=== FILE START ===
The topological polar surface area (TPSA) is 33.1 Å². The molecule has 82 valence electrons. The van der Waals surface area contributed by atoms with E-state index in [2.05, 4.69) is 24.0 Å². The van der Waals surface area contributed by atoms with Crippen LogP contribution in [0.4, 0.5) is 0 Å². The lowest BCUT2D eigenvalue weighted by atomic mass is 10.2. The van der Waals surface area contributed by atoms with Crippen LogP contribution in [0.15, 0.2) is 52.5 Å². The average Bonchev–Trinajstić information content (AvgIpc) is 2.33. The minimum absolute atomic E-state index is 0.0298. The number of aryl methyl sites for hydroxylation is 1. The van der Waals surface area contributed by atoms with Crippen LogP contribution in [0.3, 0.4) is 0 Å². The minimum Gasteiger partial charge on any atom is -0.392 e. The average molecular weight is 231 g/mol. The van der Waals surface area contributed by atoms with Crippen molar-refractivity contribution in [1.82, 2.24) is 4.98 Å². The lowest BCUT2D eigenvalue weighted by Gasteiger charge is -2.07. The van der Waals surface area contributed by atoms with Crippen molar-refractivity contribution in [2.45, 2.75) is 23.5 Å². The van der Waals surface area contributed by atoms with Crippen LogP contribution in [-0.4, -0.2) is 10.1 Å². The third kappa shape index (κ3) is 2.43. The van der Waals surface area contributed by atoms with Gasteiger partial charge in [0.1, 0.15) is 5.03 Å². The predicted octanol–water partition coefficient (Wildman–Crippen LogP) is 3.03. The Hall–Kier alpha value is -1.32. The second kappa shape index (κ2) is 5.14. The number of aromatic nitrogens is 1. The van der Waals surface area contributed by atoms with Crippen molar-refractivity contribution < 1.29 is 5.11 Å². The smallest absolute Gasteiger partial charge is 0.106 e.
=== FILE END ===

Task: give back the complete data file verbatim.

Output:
The topological polar surface area (TPSA) is 33.1 Å². The molecule has 82 valence electrons. The van der Waals surface area contributed by atoms with E-state index in [2.05, 4.69) is 24.0 Å². The van der Waals surface area contributed by atoms with Crippen LogP contribution in [0.4, 0.5) is 0 Å². The lowest BCUT2D eigenvalue weighted by atomic mass is 10.2. The van der Waals surface area contributed by atoms with Crippen LogP contribution in [0.15, 0.2) is 52.5 Å². The average Bonchev–Trinajstić information content (AvgIpc) is 2.33. The minimum absolute atomic E-state index is 0.0298. The number of aryl methyl sites for hydroxylation is 1. The van der Waals surface area contributed by atoms with Crippen LogP contribution in [0.3, 0.4) is 0 Å². The minimum Gasteiger partial charge on any atom is -0.392 e. The average molecular weight is 231 g/mol. The van der Waals surface area contributed by atoms with Crippen molar-refractivity contribution in [1.82, 2.24) is 4.98 Å². The lowest BCUT2D eigenvalue weighted by Gasteiger charge is -2.07. The van der Waals surface area contributed by atoms with Crippen molar-refractivity contribution in [2.45, 2.75) is 23.5 Å². The van der Waals surface area contributed by atoms with Crippen LogP contribution in [-0.4, -0.2) is 10.1 Å². The third kappa shape index (κ3) is 2.43. The van der Waals surface area contributed by atoms with Gasteiger partial charge in [0.1, 0.15) is 5.03 Å². The predicted octanol–water partition coefficient (Wildman–Crippen LogP) is 3.03. The Hall–Kier alpha value is -1.32. The second kappa shape index (κ2) is 5.14. The number of aromatic nitrogens is 1. The van der Waals surface area contributed by atoms with Crippen molar-refractivity contribution < 1.29 is 5.11 Å². The smallest absolute Gasteiger partial charge is 0.106 e.